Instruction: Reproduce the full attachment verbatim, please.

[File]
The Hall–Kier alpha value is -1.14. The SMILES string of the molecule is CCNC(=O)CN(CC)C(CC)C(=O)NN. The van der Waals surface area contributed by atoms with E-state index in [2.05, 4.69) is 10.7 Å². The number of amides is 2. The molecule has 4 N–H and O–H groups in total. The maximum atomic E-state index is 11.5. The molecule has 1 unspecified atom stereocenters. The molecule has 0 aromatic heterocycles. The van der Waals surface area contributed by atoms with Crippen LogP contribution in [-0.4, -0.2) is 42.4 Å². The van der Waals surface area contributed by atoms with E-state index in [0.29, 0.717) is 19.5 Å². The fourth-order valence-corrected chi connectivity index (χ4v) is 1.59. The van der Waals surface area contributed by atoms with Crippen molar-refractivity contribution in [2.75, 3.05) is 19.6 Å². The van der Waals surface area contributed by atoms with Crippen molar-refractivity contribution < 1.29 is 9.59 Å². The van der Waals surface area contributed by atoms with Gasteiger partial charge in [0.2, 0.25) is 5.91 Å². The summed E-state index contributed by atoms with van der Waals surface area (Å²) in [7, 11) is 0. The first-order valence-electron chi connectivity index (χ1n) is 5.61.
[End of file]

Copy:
The Hall–Kier alpha value is -1.14. The SMILES string of the molecule is CCNC(=O)CN(CC)C(CC)C(=O)NN. The van der Waals surface area contributed by atoms with E-state index in [2.05, 4.69) is 10.7 Å². The number of amides is 2. The molecule has 4 N–H and O–H groups in total. The maximum atomic E-state index is 11.5. The molecule has 1 unspecified atom stereocenters. The molecule has 0 aromatic heterocycles. The van der Waals surface area contributed by atoms with Crippen LogP contribution in [-0.4, -0.2) is 42.4 Å². The van der Waals surface area contributed by atoms with E-state index in [0.29, 0.717) is 19.5 Å². The fourth-order valence-corrected chi connectivity index (χ4v) is 1.59. The van der Waals surface area contributed by atoms with Crippen molar-refractivity contribution in [2.75, 3.05) is 19.6 Å². The van der Waals surface area contributed by atoms with Crippen molar-refractivity contribution < 1.29 is 9.59 Å². The van der Waals surface area contributed by atoms with Gasteiger partial charge in [0.2, 0.25) is 5.91 Å². The summed E-state index contributed by atoms with van der Waals surface area (Å²) in [7, 11) is 0. The first-order valence-electron chi connectivity index (χ1n) is 5.61.